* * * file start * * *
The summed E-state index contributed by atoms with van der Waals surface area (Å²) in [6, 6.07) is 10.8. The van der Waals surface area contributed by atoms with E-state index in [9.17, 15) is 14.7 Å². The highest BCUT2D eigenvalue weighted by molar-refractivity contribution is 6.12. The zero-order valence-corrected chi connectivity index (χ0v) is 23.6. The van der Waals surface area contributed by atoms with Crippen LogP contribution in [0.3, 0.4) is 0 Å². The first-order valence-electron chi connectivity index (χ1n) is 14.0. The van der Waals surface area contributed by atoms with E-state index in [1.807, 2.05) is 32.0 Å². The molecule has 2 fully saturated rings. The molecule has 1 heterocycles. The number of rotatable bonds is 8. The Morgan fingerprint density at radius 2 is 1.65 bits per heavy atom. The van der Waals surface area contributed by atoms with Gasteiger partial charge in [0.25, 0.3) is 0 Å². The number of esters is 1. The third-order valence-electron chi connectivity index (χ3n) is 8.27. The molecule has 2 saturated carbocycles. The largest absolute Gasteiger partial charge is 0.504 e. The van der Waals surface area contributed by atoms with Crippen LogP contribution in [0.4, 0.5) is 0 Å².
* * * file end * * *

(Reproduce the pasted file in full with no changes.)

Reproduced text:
The summed E-state index contributed by atoms with van der Waals surface area (Å²) in [6, 6.07) is 10.8. The van der Waals surface area contributed by atoms with E-state index in [9.17, 15) is 14.7 Å². The highest BCUT2D eigenvalue weighted by molar-refractivity contribution is 6.12. The zero-order valence-corrected chi connectivity index (χ0v) is 23.6. The van der Waals surface area contributed by atoms with Crippen LogP contribution in [0.3, 0.4) is 0 Å². The first-order valence-electron chi connectivity index (χ1n) is 14.0. The van der Waals surface area contributed by atoms with E-state index in [1.807, 2.05) is 32.0 Å². The molecule has 2 fully saturated rings. The molecule has 1 heterocycles. The number of rotatable bonds is 8. The Morgan fingerprint density at radius 2 is 1.65 bits per heavy atom. The van der Waals surface area contributed by atoms with Gasteiger partial charge in [0.25, 0.3) is 0 Å². The number of esters is 1. The third-order valence-electron chi connectivity index (χ3n) is 8.27. The molecule has 2 saturated carbocycles. The largest absolute Gasteiger partial charge is 0.504 e. The van der Waals surface area contributed by atoms with Crippen LogP contribution in [0.4, 0.5) is 0 Å².